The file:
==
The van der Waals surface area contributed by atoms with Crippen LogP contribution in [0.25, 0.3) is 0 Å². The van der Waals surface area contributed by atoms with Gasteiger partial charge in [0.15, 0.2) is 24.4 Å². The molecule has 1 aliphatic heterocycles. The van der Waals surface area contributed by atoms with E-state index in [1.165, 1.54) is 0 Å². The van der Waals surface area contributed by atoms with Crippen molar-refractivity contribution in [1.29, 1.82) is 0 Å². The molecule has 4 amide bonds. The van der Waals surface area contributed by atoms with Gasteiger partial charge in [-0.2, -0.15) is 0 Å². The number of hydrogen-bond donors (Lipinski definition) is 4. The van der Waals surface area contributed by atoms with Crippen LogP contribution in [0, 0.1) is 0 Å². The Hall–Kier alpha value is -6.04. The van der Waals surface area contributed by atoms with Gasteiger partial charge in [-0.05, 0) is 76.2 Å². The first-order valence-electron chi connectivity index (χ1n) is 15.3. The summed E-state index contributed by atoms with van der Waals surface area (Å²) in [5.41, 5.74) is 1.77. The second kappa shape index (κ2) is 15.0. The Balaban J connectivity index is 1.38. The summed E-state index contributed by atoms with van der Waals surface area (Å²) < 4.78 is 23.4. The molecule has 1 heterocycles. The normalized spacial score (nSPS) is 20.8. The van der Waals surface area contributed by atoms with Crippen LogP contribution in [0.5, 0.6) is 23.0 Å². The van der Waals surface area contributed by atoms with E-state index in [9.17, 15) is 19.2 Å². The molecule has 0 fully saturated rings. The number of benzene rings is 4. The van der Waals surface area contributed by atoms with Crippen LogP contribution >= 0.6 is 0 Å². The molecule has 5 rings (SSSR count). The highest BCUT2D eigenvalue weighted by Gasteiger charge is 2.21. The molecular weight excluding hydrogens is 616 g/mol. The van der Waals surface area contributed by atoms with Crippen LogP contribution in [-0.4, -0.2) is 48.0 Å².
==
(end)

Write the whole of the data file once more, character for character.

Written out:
The van der Waals surface area contributed by atoms with Crippen LogP contribution in [0.25, 0.3) is 0 Å². The van der Waals surface area contributed by atoms with Gasteiger partial charge in [0.15, 0.2) is 24.4 Å². The molecule has 1 aliphatic heterocycles. The van der Waals surface area contributed by atoms with E-state index in [1.165, 1.54) is 0 Å². The van der Waals surface area contributed by atoms with Crippen molar-refractivity contribution in [1.29, 1.82) is 0 Å². The molecule has 4 amide bonds. The van der Waals surface area contributed by atoms with Gasteiger partial charge in [-0.2, -0.15) is 0 Å². The number of hydrogen-bond donors (Lipinski definition) is 4. The van der Waals surface area contributed by atoms with Crippen LogP contribution in [0, 0.1) is 0 Å². The Hall–Kier alpha value is -6.04. The van der Waals surface area contributed by atoms with Gasteiger partial charge in [-0.05, 0) is 76.2 Å². The first-order valence-electron chi connectivity index (χ1n) is 15.3. The summed E-state index contributed by atoms with van der Waals surface area (Å²) in [5.41, 5.74) is 1.77. The second kappa shape index (κ2) is 15.0. The Balaban J connectivity index is 1.38. The summed E-state index contributed by atoms with van der Waals surface area (Å²) < 4.78 is 23.4. The molecule has 1 heterocycles. The normalized spacial score (nSPS) is 20.8. The van der Waals surface area contributed by atoms with Crippen LogP contribution in [0.5, 0.6) is 23.0 Å². The van der Waals surface area contributed by atoms with E-state index in [9.17, 15) is 19.2 Å². The molecule has 0 fully saturated rings. The number of benzene rings is 4. The van der Waals surface area contributed by atoms with Crippen LogP contribution >= 0.6 is 0 Å². The molecule has 5 rings (SSSR count). The highest BCUT2D eigenvalue weighted by Gasteiger charge is 2.21. The molecular weight excluding hydrogens is 616 g/mol. The van der Waals surface area contributed by atoms with Crippen LogP contribution in [-0.4, -0.2) is 48.0 Å².